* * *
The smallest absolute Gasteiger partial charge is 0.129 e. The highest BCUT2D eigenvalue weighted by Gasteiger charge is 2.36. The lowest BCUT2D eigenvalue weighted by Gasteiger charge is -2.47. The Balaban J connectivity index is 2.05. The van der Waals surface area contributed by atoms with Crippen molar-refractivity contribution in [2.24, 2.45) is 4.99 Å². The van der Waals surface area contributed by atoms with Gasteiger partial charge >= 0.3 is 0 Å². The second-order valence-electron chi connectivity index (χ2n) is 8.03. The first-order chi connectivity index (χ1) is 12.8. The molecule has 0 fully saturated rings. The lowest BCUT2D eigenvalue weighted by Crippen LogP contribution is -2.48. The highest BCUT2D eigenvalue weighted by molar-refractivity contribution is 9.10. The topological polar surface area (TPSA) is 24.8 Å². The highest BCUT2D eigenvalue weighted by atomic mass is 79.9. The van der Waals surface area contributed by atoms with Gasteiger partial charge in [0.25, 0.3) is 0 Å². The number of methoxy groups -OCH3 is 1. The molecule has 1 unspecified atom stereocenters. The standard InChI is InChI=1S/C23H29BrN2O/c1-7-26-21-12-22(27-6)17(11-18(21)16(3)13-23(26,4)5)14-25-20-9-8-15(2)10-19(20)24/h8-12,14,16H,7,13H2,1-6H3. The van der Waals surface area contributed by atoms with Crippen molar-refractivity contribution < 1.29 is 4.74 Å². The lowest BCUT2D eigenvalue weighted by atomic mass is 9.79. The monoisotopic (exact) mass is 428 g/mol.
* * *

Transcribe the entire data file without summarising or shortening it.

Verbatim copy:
The smallest absolute Gasteiger partial charge is 0.129 e. The highest BCUT2D eigenvalue weighted by Gasteiger charge is 2.36. The lowest BCUT2D eigenvalue weighted by Gasteiger charge is -2.47. The Balaban J connectivity index is 2.05. The van der Waals surface area contributed by atoms with Crippen molar-refractivity contribution in [2.24, 2.45) is 4.99 Å². The van der Waals surface area contributed by atoms with Gasteiger partial charge >= 0.3 is 0 Å². The second-order valence-electron chi connectivity index (χ2n) is 8.03. The first-order chi connectivity index (χ1) is 12.8. The molecule has 0 fully saturated rings. The lowest BCUT2D eigenvalue weighted by Crippen LogP contribution is -2.48. The highest BCUT2D eigenvalue weighted by molar-refractivity contribution is 9.10. The topological polar surface area (TPSA) is 24.8 Å². The highest BCUT2D eigenvalue weighted by atomic mass is 79.9. The van der Waals surface area contributed by atoms with Gasteiger partial charge in [0.25, 0.3) is 0 Å². The number of methoxy groups -OCH3 is 1. The molecule has 1 unspecified atom stereocenters. The standard InChI is InChI=1S/C23H29BrN2O/c1-7-26-21-12-22(27-6)17(11-18(21)16(3)13-23(26,4)5)14-25-20-9-8-15(2)10-19(20)24/h8-12,14,16H,7,13H2,1-6H3. The van der Waals surface area contributed by atoms with Crippen molar-refractivity contribution < 1.29 is 4.74 Å². The lowest BCUT2D eigenvalue weighted by atomic mass is 9.79. The monoisotopic (exact) mass is 428 g/mol.